Vassar Student Review

Vassar Student Review

VSR Digital Archive

Summer Ephemera

I didn’t think I would miss it.

The way the sky crumples in the summer

leaving the hawks and butterflies

sprawling for their bedrooms.

The lovely taken out of heat,

the sky one big muscle,

cramping and cramping until we feed it

everyone we know who is remarkable—

the dandelions, my father, new history.

It’s the summer we love our bodies most.

We don’t worry what we are eating,

we stop crossing our fingers.

The cement hot and dreamy,

the birdsong new.

Soil cracked where the blueberry bush died.

It’s the way laughter sounds underwater—

I cannot tell if you are laughing or screaming,

hurting or remembering.

Small daffodils bowing their heads,

white bees tangled in the sycamore,

sun dust like dandruff in her hair—

I forget you are my mother.

It’s the summer our bodies become cyanotype skin

scorching into the under.

This way our stomachs are forever.

A Hospital Neighbor

My dad calls the woman in the room across the way Nancy Reagan.

He says that’s who she looks like, but I don’t know.

My bed doesn’t face her way. I can only imagine her.

I see her window reflected onto mine.

Someone has hung three brightly colored pictures:

lilies, a butterfly, what looks like home.

Nancy Reagan does not speak. She writes “thank you” on her whiteboard.

She films a silent video for her grandchildren. 

One day she falls from her bed and cries and cries and cries.

It is the first time I hear her make a sound.

Her grandchildren are gone. No nurses come to lift her up. 

I would save her if I weren’t connected to wires and tubes,

if my legs were a little stronger, if I could scream.

Every day I move a little more, and her a little less.


We leave the hospital on the same day.

Her EMTs arrive the moment before mine.

She cries again. Her pictures are gone.

I ask my nurse where Nancy is headed. She doesn’t smile.

Home. Hospice. Home again.

The EMTs hoist me away. Nancy stays.

A Day Without Definition

Rain poured out over the glen—

as mist engulfed the green landscape, I wondered what language


the land thinks in. Wild rivers, cradled valleys, aching hillsides—

what are they thinking as they see us here? Does the earth have a word


for the rain? Maybe I am too anthropocentric, maybe the land has a way

of speaking that is far beyond anything human language could express.


What is semantics to an oak tree? Syntax to the grass?

I have been thinking too much about language,


about the words of myself and others. I wish I could experience the world

in true silence—no thoughts, no memory, no me.


Maybe then, I could know the rain like the earth does.

Maybe then, I could look at the bugs in the dirt and wish for nothing more.

Time/ Cut

It is the hour of news and

I want to collage like rachel

maddow to meddle with

Just-pictures/ Just-images so faithlessly

that war becomes meaningless and

I can smear child-stick-glue across

your checks to press clippings of

Vanity and Glamour and Time magazine.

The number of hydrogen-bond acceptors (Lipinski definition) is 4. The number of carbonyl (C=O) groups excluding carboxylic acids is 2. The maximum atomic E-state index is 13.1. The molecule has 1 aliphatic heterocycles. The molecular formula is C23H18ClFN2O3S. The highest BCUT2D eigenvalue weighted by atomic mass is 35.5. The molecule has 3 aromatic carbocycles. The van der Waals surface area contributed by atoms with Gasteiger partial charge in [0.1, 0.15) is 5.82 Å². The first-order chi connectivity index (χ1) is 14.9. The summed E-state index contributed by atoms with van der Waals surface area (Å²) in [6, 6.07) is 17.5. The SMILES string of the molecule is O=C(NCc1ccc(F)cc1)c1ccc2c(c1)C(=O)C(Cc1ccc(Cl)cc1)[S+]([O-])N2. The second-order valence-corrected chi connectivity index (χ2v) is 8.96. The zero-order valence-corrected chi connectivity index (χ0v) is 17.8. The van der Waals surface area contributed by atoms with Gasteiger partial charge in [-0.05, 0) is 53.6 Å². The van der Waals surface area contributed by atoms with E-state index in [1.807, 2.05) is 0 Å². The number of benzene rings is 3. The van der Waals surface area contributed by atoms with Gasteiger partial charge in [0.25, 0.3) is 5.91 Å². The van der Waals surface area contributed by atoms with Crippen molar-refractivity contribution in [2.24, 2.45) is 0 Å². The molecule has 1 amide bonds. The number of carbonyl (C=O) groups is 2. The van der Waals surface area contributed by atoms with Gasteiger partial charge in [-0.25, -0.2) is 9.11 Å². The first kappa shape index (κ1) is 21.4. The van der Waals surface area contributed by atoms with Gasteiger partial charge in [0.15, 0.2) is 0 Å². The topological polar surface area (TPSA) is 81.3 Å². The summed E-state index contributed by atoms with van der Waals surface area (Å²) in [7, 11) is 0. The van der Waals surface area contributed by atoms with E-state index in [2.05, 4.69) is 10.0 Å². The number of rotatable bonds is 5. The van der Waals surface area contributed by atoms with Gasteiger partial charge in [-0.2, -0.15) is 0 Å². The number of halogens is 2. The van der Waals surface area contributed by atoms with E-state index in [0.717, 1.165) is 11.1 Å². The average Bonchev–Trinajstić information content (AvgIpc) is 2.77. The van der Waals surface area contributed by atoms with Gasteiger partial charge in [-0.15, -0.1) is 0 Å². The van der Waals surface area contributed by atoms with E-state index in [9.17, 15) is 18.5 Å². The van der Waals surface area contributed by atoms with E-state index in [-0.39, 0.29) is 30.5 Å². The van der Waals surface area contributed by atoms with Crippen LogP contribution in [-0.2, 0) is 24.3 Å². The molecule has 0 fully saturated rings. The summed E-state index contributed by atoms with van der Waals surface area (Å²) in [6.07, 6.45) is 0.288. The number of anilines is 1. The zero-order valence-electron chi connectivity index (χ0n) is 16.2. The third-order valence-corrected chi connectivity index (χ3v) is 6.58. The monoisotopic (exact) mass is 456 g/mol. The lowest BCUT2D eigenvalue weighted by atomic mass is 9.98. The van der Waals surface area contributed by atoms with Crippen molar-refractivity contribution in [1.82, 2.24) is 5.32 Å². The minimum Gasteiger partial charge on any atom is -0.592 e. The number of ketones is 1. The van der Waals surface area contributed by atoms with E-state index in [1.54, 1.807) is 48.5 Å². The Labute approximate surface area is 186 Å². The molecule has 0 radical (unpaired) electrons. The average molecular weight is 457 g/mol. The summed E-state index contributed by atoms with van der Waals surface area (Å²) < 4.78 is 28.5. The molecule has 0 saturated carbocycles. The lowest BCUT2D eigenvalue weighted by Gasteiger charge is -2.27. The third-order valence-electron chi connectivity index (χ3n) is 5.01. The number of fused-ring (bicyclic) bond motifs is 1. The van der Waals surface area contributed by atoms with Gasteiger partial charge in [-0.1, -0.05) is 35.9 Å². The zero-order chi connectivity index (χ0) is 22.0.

En de Parfum and you laugh with full breath—!


Oh to collage at the printer-parts eating away

in the whirls, their senseless


All is so equally ignored

so easily bored.


—He’s Alive! with the curse of onlookers

with stony black eyes


and they fall away like paper scraps.


In your honor,

from your poem titled “rooms”: I



—and I add three lines: and get an immense urge/ to jump and/

mingle with the sky.

After the Mirage

After the mirage

when color fills the edges

of the world

seeping into

creeping thoughts—

a corrosion of that

which hangs like barnacles through

this seasick waking tide.


After the mirage

move through corners

concerned thoughts

fought on

leftover pages crinkling

through the edges

of fantasy’s border with vibrating static,

a rippling pond.


After the mirage

I’m falling free

tell me to find

tell me I must find time

of total neutrality.


After the mirage

the air is thick

so thick

I breathe water

in pool-bottom silence and sink

back to what you ended

4in me.


After the mirage

my eyes are granitized and

they are also

as shapeless as torn jeans.


After the mirage

it is shame which speaks

what did I conjure?

what do I owe to my soul?

Porch Swing


Do you take honey in your tea? Do you read crime novels?

I want a porch when I’m older, a porch with a swing.

I want to sit on that porch and drink sweet tea and read John Grisham.


I hate when the sun sets, or I like it while it’s happening but not once it’s through.

Breathe a little quieter, honey, for me. It rattles when you inhale, you know,

like a snake. The warning before the bite.


“We need to stop selling guns,” you say, and you take a sip of coffee.

I burn my mouth trying to agree.

I’ll stop making the jokes you don’t like, I’ll stop bleeding out loud.


We need to move to Montana, live on a farm. When the cows get old

we’ll send them to the electric chair.


I buy a new mason jar because I can’t stand the thought of spilling out the pasta sauce.

Don’t worry too hard about me, my sensibilities are too delicate for red sauce.

As if I could handle the mess.


As if you could reach me. As if you could bear the cold.